Now this is where Dogs on Deployment comes in…
Originally starting DoD, our goal was to help military members while they’re on deployment. However, since founding, we’ve realized that military members need help for more things. A large contender against inconsistent pet policies causing families to have to give up their pets until they can find accepting housing, is families who are PCSing and need help.
We see families list their pets for two reasons in regards to PCSing; (1) short term help while they move or deal with quarantine requirements (my situation fits the bill for this type of need) and (2) families that are PCSing to a new duty station and cannot, or choose not to, bring their pets with them.
DoD now gears at helping during PCS moves. Our website states short term boarding is available (3 months or less), but sometimes due to living situations at the next duty station (sometimes required to live in barracks), breed bans, size limitations for travel or numerical limitations (especially for oversea PCS moves), pet owners need to utilize our DoD Boarders for longer commitments until they can receive orders back to the US. We’re here to help then too.
What we want to encourage, is that pet owners no matter where they’re PCSing to or for how long, have plans for what to do with their pets. Here are some tips:
- Get your pet microchipped and update the information to include the address where you’re going to.
- Ensure your pet is up to date on vaccinations in case professional boarding is required. Make sure you plan for this expense. Keep a record of your pet’s vaccination record with you during travel.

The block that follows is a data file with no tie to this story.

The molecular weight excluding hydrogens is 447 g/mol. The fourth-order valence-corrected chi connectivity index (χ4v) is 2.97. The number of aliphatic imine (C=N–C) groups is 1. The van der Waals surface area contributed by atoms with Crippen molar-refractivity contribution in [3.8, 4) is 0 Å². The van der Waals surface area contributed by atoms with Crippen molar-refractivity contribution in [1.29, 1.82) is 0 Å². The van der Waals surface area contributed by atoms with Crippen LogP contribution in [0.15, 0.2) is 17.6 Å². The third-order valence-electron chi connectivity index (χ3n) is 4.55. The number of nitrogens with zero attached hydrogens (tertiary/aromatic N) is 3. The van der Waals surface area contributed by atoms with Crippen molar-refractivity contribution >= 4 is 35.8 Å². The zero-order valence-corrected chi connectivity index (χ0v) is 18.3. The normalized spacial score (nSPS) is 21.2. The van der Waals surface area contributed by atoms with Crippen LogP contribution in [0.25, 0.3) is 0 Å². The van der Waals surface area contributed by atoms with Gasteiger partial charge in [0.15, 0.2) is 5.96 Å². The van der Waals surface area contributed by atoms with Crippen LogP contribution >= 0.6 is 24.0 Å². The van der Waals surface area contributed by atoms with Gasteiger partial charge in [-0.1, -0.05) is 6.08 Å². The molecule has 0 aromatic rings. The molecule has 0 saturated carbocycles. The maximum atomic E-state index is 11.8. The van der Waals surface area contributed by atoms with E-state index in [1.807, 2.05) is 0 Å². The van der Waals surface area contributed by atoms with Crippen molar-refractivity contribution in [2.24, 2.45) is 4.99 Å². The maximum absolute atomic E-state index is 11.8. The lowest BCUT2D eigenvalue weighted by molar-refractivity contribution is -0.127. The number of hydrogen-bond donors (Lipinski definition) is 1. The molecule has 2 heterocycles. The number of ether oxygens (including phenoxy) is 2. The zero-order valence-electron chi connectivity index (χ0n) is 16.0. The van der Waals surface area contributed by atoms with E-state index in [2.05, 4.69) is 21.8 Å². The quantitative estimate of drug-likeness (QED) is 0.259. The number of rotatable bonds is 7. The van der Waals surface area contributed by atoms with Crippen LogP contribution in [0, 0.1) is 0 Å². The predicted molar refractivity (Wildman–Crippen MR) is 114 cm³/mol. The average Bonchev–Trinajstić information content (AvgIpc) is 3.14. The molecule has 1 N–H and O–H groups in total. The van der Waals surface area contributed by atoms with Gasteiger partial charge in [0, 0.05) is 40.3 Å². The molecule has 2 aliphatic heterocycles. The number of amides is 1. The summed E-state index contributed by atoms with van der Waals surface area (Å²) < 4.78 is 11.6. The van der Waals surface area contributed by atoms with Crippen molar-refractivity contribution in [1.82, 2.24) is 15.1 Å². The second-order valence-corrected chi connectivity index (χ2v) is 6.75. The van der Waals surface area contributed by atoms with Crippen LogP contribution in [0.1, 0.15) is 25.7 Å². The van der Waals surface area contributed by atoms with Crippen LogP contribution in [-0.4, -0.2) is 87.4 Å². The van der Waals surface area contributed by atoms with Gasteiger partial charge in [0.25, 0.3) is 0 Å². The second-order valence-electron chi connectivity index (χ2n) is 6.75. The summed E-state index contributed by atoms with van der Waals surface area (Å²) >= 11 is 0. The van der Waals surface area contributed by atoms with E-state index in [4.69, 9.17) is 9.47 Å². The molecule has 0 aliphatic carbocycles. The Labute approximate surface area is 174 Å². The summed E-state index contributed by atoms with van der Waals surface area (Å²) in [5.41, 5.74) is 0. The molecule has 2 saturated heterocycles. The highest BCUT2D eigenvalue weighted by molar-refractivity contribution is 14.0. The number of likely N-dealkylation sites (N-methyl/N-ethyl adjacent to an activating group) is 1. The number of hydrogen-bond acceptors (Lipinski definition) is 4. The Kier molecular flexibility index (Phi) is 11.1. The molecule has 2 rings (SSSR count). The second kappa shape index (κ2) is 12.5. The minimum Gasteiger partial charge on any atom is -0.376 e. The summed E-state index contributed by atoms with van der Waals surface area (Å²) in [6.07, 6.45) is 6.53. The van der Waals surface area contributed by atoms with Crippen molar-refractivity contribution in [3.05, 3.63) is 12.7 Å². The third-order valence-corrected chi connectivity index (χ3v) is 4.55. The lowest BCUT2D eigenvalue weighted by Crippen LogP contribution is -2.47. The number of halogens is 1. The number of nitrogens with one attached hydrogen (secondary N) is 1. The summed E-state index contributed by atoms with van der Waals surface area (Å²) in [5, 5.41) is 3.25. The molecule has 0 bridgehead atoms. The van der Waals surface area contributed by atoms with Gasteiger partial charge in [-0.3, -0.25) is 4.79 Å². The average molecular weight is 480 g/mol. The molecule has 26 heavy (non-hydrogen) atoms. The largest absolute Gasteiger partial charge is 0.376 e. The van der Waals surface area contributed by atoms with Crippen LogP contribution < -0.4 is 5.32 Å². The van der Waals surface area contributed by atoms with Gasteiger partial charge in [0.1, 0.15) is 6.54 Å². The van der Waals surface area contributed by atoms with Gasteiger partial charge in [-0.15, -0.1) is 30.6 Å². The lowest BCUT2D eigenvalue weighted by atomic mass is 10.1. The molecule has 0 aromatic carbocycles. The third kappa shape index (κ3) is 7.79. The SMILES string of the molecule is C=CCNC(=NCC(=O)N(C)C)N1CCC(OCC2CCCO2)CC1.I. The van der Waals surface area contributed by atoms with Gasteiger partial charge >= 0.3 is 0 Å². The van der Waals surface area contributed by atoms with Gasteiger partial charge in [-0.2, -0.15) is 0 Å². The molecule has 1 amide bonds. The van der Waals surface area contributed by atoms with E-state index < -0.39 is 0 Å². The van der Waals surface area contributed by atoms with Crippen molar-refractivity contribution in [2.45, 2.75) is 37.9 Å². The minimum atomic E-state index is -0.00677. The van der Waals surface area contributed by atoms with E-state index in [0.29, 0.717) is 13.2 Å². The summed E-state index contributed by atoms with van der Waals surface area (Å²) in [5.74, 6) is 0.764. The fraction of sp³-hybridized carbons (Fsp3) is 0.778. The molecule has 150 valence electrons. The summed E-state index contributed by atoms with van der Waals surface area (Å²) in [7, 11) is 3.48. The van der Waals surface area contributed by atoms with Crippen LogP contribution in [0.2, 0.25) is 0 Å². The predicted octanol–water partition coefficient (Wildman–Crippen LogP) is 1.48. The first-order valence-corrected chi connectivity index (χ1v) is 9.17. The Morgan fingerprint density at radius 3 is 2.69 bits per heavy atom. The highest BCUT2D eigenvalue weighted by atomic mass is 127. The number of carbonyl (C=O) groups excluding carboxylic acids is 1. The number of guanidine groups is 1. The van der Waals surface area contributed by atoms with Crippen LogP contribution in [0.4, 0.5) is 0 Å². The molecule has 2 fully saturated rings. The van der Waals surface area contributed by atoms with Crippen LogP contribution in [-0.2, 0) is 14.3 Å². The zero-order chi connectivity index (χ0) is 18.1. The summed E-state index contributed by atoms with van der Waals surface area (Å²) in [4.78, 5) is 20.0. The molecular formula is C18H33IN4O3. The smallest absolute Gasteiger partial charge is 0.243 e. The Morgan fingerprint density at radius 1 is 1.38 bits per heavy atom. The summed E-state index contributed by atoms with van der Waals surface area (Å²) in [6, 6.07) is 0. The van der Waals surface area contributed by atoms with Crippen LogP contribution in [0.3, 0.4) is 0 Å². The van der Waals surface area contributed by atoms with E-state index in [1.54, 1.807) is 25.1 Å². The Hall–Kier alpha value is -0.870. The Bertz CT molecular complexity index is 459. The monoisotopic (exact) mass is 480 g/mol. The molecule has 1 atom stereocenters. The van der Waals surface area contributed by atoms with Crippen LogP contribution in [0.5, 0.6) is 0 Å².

- Have housing lined up before you arrive in your new town. Check their pet policy! Make sure they allow your pet’s breed, size and the number of pets you own. Plan to have to put a pet deposit down, usually $100-$400 per pet depending on the housing complex. DoD does not allow pets to be posted on our website because pet owners moved into a housing complex without checking the pet policy first.
- Know where you’re going to stay during your travels and when you get to your new duty station. Check your hotels policy on pets. Some hotels, such as LaQuintas, allow pets and do not require pet deposits! Others require pet fees and have limitations. These fees will not be reimbursed by the military. Usually, when you arrive at your new duty station, you will be required to live at the base’s lodging (BEQ/BOQ, hotel, etc). Check for their pet policy. If they don’t allow pets, make sure you obtain a signed certificate of non-availability so that you can get reimbursed for hotels paid for out in town.
- Research boarding facilities and veterinarians in your new duty station. Call beforehand to see their availability and requirements to board or be seen by them.
- If you think you’ll require the services of a DoD Boarder while you get situated in your new command, register your pet(s) ASAP and interview DoD Boarders before you arrive in the area.
With these key points of advice in mind, we hope that pets will be a major concern when a family executes a PCS move. After all, they are a part of the family, please treat them as such!